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3 & Out: A Win/Win For Cobb & Beasley


FRISCO, Texas – Three quick topics with Thanksgiving upon us and, as Zeke Elliott said this week, "crunch time" arriving for the Cowboys on the heels of another close loss:

  • Cobb/Cole
  • Running QB
  • Margin For Error

I Know…

new destinations have worked out well for Randall Cobb and Cole Beasley.

Beasley, the Cowboys' slot receiver for the better part of seven seasons, seems happy in his first season of a four-year, $29 million deal with the Bills. He told Buffalo-area reporters this week there's "no ill will" with his old team after leaving in free agency in March.

"I still think I made the right decision and what was best for me and I don't regret it one bit," he said.

A week after Beasley's departure, the Cowboys signed Cobb to a one-year deal. As good as Robert Quinn has been on defense – 9.5 sacks in 9 games – one can argue Cobb was the Cowboys' most important offseason addition because of what Beasley meant to the offense – specifically, to quarterback Dak Prescott in key situations.

In many ways, Beasley was a safety valve for Prescott in the slot. He caught 65 passes for the Cowboys last season. A team-high 17 of his catches were third-down conversions.

Like Beasley, Cobb has been a quarterback-friendly receiver his entire career – first for Aaron Rodgers in Green Bay, now Prescott in Dallas. He has replaced Beasley as the Cowboys' leader in third-down conversion catches (12). He's also a big-play option from the slot, leading the Cowboys' receiving group with 240 yards after catch.  

"You want to be a guy the quarterbacks want to throw the football to," head coach Jason Garrett said. "And you have to have the physical traits to be able to win and man-to-man coverage and also a feel for how to get yourself open in zone and just kind of that clock in your head or just that awareness and instinct that the really good ones have."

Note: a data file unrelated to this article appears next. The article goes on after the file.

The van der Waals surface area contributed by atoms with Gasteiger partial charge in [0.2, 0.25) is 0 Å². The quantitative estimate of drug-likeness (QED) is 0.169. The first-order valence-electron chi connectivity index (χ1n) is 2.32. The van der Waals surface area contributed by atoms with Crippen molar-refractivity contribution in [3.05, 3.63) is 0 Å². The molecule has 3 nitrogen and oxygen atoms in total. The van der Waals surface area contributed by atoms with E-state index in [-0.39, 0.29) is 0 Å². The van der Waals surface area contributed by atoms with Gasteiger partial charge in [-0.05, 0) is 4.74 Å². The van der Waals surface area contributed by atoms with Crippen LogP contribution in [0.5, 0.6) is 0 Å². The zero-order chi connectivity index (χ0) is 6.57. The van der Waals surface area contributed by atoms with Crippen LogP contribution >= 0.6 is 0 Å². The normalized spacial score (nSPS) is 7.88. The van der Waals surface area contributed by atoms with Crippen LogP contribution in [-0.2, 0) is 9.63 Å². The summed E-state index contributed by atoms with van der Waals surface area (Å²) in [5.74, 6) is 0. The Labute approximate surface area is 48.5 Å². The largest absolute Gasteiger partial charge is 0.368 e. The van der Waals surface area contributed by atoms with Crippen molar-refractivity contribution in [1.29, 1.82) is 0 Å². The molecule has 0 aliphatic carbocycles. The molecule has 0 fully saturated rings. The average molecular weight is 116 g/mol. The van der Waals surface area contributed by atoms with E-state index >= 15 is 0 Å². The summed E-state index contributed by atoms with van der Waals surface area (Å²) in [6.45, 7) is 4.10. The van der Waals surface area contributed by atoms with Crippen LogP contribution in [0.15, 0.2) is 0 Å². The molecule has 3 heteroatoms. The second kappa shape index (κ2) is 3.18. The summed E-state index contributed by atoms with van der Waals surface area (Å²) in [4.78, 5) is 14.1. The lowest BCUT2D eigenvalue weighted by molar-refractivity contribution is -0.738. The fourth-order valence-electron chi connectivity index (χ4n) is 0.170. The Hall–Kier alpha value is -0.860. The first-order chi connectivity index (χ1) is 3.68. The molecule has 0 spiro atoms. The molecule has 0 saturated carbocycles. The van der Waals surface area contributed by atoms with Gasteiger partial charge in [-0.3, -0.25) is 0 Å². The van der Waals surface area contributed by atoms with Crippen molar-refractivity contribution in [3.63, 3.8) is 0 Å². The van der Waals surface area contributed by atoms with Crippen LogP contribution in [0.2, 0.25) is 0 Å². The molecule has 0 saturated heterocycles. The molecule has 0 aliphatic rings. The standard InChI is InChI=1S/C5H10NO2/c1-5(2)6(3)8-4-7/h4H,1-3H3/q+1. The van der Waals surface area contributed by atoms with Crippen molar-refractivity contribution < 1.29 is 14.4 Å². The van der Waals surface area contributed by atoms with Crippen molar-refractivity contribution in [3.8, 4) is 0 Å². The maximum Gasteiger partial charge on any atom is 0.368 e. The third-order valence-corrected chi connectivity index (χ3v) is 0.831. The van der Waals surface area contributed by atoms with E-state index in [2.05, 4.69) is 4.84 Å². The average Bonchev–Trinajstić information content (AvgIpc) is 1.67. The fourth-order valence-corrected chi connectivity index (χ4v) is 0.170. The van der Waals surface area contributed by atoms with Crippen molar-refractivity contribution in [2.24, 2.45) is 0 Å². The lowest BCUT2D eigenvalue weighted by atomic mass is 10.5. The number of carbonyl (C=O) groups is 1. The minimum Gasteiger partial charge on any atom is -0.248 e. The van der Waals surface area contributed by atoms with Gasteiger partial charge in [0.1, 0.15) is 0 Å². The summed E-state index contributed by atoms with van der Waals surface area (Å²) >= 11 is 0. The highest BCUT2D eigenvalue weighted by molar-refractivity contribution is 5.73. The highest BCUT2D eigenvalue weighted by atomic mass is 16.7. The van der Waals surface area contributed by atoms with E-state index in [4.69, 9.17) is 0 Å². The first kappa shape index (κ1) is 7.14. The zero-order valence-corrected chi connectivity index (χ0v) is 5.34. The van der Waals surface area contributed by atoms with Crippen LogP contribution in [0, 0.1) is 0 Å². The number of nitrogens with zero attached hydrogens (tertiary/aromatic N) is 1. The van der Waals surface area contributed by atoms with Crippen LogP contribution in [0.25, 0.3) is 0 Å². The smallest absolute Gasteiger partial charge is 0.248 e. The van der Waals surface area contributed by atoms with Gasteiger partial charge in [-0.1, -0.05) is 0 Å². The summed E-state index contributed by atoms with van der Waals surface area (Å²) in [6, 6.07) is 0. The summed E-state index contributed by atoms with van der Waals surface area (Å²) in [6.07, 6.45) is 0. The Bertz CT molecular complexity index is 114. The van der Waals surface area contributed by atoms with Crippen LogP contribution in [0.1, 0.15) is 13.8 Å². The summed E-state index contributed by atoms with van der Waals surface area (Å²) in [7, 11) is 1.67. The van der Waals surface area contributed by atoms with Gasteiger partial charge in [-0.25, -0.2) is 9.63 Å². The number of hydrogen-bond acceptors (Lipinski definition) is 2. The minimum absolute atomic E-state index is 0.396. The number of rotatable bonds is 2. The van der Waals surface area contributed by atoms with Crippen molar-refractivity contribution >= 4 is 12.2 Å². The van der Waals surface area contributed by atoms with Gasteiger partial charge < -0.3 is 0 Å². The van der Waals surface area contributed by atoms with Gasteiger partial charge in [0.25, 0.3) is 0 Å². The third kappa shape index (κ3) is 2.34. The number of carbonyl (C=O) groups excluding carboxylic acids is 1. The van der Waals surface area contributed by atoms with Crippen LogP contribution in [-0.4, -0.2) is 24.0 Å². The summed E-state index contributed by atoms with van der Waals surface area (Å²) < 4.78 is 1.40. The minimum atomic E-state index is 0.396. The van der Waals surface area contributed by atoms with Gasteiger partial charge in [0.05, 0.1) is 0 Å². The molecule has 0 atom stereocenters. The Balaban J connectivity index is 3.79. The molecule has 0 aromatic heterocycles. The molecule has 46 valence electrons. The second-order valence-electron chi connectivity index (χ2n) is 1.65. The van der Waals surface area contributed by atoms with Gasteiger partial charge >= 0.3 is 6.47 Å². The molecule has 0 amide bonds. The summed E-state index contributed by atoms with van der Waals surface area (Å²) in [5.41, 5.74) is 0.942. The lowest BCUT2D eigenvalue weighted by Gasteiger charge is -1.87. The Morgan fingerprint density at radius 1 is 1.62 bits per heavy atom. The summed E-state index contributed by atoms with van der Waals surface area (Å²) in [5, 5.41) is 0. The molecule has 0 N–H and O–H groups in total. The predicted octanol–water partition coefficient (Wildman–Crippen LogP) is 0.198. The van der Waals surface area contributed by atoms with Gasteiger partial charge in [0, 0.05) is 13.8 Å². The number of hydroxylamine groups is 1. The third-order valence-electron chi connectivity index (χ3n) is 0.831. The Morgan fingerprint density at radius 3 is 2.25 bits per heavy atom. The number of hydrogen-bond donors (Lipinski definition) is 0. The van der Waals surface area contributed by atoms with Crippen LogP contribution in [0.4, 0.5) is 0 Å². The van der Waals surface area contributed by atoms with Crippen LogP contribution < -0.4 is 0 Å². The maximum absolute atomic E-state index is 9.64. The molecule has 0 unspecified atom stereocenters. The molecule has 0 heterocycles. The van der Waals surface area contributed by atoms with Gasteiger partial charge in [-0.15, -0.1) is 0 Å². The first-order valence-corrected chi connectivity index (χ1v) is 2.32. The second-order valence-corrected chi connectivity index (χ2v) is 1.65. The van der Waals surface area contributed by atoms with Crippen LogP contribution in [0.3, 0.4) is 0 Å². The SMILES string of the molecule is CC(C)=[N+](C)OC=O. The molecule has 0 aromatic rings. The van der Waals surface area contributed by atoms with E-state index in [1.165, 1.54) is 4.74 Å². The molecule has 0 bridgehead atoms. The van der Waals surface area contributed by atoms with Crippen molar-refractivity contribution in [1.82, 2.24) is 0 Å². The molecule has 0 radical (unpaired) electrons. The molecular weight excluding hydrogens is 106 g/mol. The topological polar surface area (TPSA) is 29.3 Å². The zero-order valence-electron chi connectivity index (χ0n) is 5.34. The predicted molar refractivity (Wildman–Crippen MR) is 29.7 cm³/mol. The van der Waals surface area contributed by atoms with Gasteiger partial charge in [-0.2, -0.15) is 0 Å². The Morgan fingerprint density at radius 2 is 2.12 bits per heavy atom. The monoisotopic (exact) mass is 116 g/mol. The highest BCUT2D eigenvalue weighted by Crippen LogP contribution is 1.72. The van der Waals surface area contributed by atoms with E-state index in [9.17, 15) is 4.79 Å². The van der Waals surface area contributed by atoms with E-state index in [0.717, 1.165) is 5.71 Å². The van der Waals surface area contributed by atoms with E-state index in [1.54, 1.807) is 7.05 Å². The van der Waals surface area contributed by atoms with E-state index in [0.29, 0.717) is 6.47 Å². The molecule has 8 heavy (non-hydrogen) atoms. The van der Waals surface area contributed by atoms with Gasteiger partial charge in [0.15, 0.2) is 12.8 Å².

Beasley still has that for Buffalo. So does Cobb. His numbers have risen since the bye week, with back-to-back 100-yard receiving games for the first time since 2014 and a 59-yard catch-and-run against the Pats that put the Cowboys in rare red zone position on that rain-soaked Sunday.

I Think…
the Detroit game was a Thanksgiving preview in this regard.

Lions quarterback Jeff Driskel's mobility was a challenge in the Cowboys' Nov. 17 win at Detroit. He gained 51 yards on eight carries, including a touchdown on a zone-read from the 2-yard line.

Bills second-year quarterback Josh Allen presents a similar matchup issue. The 6-5, 240-pounder gained 631 rushing yards and 8 touchdowns as a rookie on designed runs and scrambles. This year he has 387 rushing yards and 7 touchdowns. He has made a run of at least 10 yards in seven of 11 games this season.

Throw in the Bills' efficient running tandem of Frank Gore and Devin Singletary, and the Cowboys' tackling must be on point Thursday.

I Have No Idea…
why some want to compare this year's team to last – every season is a completely different entity – but there's one glaring difference.

The 2018 Cowboys won a ton of close games. They were 9-3 in games decided by a touchdown or less and 5-2 in games decided by a field goal or less. This year, they've lost five games by a combined 22 points, making them 0-4 in games decided by a touchdown or less.

This isn't a two-year thing, either.

In 2016, that magical 13-win season with Prescott and Elliott as rookies, they went 7-2 in games within a touchdown or less. In 2015, reeling without Tony Romo, they went 2-6 in those games on their way to a 4-12 season.

Is it simply the law of averages this year? If you go back at look at each of the five losses, they got off to slow starts and didn't make enough plays at the end. You call it coaching, or execution, or both. The bottom line is, the Cowboys are a few plays away from being 8-3. Maybe 9-2.

Then again, as Jason Witten reminded Tuesday, you are what your record says you are.

There's no panic in this group, but there is urgency to find that consistency.